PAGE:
The importance of website excellence and SEO for local professionals such as accountants cannot be overstated. People find you or your competitors on the first two pages of Google search results, and if they can find you online, they will quickly make a decision to pursue an interview or dismiss you based on the quality of your web properties.

I’ve recently gone through an experience where I needed to quickly find a CPA/Lawyer combination in the State of New Hampshire. I did a Google search for many combinations “CPA Accountant New Hampshire” and the results were like a big hairy ball of listings — so I thought it would make a good blog post as to what accountants can do to be found online. The thoughts around local SEO applies to all professional businesses, not just accountants, so read on.

As I waded through the search results on the first one or two pages of Google results, essentially 12 accounting firms bubbled up. I checked out their websites; one did not have a website, and 3 had embarrassingly bad websites (frankly, the rest were marginally better). I emailed 8 different accounting firms, once I found their emai address (no easy task itself). Only three responded. Of these, one said that I needed a lawyer to incorporate and she couldn’t help me — I was surprised at this response, since it’s so easy to expand your professional network these days for referral business. Of the last two, I went with the first guy that responded as his business size and practices were a perfect fit for ours (and I used their websites as the last piece of the decision puzzle).

Web Traffic Is Important To Local Businesses

As a bricks and mortar establishment, traffic to your website is equally important to the traffic to your office.

The first, most important thing to solve for getting traffic to your website is to get listed on the first page of Google’s organic listings when someone is looking for accountants in your area. This can be done through SEO (search engine optimization) and it’s cousin, inbound marketing / social media. The other type of Google listing is a paid advertisement a.k.a. PPC (pay per click); the going average cost is about $3.79, with a 3.81 percent conversion rate according to the Direct Marketing Association [Source]. Pretty expensive lead generation (and it can get much worse in larger markets).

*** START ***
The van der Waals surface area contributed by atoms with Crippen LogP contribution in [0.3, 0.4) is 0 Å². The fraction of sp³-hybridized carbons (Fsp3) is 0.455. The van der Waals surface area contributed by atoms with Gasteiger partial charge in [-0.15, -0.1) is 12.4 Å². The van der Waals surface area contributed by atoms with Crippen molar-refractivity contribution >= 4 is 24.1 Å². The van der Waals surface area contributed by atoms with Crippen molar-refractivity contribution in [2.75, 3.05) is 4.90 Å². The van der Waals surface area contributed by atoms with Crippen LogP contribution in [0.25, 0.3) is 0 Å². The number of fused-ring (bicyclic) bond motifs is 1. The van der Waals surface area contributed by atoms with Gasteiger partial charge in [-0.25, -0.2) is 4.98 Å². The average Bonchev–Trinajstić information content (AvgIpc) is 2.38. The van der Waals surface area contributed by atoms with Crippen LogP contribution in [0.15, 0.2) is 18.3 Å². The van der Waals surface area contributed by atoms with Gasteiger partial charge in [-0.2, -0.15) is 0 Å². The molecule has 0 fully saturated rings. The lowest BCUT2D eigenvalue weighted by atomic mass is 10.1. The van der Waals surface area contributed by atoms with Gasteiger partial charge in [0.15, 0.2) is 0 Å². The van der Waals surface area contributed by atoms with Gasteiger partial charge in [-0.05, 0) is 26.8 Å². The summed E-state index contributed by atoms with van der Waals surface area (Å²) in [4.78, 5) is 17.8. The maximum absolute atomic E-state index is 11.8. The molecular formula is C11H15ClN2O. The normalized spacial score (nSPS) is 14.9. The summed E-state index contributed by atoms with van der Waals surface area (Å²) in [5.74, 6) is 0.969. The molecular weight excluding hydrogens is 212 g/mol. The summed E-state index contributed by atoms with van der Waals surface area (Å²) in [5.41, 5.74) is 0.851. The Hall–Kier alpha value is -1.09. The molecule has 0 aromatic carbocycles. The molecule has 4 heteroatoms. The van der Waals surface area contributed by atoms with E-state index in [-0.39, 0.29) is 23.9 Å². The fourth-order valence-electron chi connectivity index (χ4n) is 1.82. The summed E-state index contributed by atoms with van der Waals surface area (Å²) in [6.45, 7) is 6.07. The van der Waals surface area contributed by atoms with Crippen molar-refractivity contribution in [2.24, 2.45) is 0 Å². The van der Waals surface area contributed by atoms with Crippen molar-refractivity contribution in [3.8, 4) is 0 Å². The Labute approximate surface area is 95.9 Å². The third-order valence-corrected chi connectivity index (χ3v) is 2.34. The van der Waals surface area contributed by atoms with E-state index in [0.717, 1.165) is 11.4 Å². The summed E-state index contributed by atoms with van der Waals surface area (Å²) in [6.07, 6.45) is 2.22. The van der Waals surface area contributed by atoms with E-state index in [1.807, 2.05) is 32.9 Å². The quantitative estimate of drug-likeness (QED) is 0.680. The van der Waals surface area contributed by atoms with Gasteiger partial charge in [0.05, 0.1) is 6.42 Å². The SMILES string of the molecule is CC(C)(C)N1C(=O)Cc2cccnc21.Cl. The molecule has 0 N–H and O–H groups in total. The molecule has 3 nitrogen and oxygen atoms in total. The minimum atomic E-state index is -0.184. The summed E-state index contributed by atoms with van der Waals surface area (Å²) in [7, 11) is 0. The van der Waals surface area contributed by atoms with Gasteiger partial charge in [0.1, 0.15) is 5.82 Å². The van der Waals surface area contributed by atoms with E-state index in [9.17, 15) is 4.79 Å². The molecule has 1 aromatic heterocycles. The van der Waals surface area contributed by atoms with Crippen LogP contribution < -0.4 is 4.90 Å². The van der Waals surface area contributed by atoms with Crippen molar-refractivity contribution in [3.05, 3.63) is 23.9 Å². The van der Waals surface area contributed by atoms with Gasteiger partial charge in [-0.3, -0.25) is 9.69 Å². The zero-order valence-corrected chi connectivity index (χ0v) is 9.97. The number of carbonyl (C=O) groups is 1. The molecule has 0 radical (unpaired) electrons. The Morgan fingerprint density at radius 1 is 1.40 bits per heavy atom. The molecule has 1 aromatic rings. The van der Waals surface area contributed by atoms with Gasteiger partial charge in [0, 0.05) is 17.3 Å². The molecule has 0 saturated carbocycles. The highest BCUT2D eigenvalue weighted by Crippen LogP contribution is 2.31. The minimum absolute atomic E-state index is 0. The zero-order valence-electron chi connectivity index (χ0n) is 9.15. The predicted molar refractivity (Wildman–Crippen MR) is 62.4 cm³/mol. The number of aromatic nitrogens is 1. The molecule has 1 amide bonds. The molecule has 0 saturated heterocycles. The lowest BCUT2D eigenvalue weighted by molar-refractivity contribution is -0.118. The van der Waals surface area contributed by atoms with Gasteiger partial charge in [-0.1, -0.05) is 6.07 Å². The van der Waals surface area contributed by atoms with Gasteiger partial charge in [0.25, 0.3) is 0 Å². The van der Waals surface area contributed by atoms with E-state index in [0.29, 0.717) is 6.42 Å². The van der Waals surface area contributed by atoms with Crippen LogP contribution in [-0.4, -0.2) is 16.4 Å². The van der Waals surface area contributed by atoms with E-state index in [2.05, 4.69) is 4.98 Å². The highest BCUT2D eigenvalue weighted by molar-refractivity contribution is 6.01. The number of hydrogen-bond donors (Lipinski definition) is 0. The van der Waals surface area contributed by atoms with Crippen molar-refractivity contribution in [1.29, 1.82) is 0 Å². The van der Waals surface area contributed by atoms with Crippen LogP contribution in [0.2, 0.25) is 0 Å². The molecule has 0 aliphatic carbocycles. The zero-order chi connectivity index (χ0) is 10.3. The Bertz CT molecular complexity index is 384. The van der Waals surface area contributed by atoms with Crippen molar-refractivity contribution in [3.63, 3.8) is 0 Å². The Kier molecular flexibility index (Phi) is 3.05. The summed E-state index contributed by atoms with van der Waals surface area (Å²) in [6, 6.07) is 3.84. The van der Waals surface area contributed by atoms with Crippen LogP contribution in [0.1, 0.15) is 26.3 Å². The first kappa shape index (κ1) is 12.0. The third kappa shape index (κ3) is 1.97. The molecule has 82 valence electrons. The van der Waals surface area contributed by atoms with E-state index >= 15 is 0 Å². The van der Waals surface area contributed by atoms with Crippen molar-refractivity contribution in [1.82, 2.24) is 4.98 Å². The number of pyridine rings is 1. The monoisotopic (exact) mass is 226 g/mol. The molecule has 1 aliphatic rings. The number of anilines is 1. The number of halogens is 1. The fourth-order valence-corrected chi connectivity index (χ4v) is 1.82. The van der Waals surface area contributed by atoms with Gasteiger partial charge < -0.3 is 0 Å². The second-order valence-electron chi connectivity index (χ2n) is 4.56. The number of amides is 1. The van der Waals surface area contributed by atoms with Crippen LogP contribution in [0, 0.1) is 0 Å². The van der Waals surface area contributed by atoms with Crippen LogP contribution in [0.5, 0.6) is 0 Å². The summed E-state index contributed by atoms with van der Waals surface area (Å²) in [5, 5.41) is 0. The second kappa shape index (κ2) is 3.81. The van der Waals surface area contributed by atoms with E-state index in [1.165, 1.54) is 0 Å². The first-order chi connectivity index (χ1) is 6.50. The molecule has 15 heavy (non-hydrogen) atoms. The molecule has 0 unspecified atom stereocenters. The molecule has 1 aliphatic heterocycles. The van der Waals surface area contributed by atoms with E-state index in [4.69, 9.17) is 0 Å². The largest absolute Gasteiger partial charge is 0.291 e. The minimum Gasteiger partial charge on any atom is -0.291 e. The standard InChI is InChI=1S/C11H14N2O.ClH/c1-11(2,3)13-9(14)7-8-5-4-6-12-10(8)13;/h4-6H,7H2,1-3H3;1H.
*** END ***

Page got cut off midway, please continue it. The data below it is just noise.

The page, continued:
Thus organic search is an important piece  in an accountants lead generation strategy. How important? Those businesses that had the first listing in Google had 34% more traffic than than those combined in position 2 through 5, and 6 through 20. [Source]

How do you get your local SEO mojo working?

First of all, you need a website. Some accountants don’t even have a site yet, so … ummm … that’s bad, methinks.

Secondly, make it a good site. Yes, accountants all more or less offer the same services so it can be hard to differentiate from the guy down the street.  Except that most accountant sites look like they were made in 2003, so differentiation is easier than you think. Get some graphic design, for starters. You could try some templates and CMS systems (e.g. WordPress, Drupal, Joomla) to make the whole job less painful. Social media is a good to have, but don’t forget that you are already part of a community — many firms already do things that stand out locally, such as supporting junior Fastpitch baseball teams or donations to charities, and when you do these things, make sure they a represented well on your website. THE POINT IS: make sure you’ve got some content that stands out.

BUT, even after creating a nice site, there is no guarantee people will show up at the party. You have to work at making sure you can be found in Google search listings.